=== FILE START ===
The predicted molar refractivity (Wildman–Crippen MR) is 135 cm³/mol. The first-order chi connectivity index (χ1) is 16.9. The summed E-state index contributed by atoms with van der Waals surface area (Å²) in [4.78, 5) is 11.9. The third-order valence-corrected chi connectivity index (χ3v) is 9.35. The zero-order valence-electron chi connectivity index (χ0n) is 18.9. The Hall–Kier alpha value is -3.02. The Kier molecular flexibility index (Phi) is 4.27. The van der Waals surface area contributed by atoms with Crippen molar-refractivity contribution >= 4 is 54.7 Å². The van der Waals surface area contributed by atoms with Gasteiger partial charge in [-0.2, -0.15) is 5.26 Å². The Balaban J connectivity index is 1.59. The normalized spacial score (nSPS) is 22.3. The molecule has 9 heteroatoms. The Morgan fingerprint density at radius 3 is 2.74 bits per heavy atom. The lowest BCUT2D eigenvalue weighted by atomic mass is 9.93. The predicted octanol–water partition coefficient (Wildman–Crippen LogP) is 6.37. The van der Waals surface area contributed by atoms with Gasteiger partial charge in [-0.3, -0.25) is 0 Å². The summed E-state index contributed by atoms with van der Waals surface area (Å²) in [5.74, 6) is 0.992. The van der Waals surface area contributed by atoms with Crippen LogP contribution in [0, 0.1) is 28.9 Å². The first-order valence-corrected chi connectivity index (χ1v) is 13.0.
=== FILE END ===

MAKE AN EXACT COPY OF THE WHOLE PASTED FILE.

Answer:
The predicted molar refractivity (Wildman–Crippen MR) is 135 cm³/mol. The first-order chi connectivity index (χ1) is 16.9. The summed E-state index contributed by atoms with van der Waals surface area (Å²) in [4.78, 5) is 11.9. The third-order valence-corrected chi connectivity index (χ3v) is 9.35. The zero-order valence-electron chi connectivity index (χ0n) is 18.9. The Hall–Kier alpha value is -3.02. The Kier molecular flexibility index (Phi) is 4.27. The van der Waals surface area contributed by atoms with Crippen molar-refractivity contribution >= 4 is 54.7 Å². The van der Waals surface area contributed by atoms with Gasteiger partial charge in [-0.2, -0.15) is 5.26 Å². The Balaban J connectivity index is 1.59. The normalized spacial score (nSPS) is 22.3. The molecule has 9 heteroatoms. The Morgan fingerprint density at radius 3 is 2.74 bits per heavy atom. The lowest BCUT2D eigenvalue weighted by atomic mass is 9.93. The predicted octanol–water partition coefficient (Wildman–Crippen LogP) is 6.37. The van der Waals surface area contributed by atoms with Gasteiger partial charge in [-0.3, -0.25) is 0 Å². The summed E-state index contributed by atoms with van der Waals surface area (Å²) in [5.74, 6) is 0.992. The van der Waals surface area contributed by atoms with Crippen LogP contribution in [0, 0.1) is 28.9 Å². The first-order valence-corrected chi connectivity index (χ1v) is 13.0.